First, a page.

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The "Experience-Based Medicine" of the Thirteenth Century

In: Early Science and Medicine
Author:
Michael McVaugh Department of History, CB #3195, University of North Carolina, Chapel Hill, NC 27599-3195, U.S.A.

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Abstract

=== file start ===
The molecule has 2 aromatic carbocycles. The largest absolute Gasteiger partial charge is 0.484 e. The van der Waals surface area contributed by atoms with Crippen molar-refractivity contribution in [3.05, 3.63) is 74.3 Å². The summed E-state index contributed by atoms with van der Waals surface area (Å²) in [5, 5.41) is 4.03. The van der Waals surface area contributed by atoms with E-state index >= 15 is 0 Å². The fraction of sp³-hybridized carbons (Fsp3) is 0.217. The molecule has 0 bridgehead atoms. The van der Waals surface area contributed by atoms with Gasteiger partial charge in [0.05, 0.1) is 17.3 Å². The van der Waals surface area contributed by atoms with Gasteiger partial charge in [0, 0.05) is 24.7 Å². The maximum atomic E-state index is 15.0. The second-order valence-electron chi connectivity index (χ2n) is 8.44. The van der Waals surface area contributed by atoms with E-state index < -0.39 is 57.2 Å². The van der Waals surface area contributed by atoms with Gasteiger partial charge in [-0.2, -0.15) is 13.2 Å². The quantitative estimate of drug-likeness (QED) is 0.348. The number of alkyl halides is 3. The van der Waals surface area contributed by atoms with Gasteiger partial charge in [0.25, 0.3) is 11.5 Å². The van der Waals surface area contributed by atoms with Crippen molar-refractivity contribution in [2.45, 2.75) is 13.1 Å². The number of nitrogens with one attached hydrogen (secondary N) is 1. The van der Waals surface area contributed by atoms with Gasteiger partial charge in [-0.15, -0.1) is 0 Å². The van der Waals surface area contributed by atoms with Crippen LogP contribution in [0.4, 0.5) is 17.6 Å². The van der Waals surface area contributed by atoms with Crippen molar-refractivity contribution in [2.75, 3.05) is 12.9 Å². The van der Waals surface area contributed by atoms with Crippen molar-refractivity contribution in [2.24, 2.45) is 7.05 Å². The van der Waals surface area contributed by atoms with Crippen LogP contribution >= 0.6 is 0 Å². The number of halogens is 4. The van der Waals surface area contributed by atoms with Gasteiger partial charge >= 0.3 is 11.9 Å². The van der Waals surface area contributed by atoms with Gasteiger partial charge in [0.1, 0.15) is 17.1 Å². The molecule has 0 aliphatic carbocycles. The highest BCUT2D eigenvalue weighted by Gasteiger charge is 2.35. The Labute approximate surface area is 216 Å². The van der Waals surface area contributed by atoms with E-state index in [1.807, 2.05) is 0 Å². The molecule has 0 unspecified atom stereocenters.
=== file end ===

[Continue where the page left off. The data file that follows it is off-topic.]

We should not assume that medieval physicians did not take pains to found their practice upon evidence. Academic physicians at Montpellier ca. 1300 were cautious about accepting textbook claims for the powers of drugs, and tried to verify each drug's physiological effects before using it; yet they were also flexible, ready to believe that powerful new medicines might be discovered empirically that were unknown to their authorities or superficially inconsistent with existing knowledge. Likewise, physicians were careful to observe their patients closely and to try to identify the condition from which each was suffering, and when they were unsure of the nature of an illness, they feared to administer medicines lest their known effects might be harmful to the patient. Anticipating today's "evidence-based medicine," the physician's practice involved the conscientious use of current best evidence.

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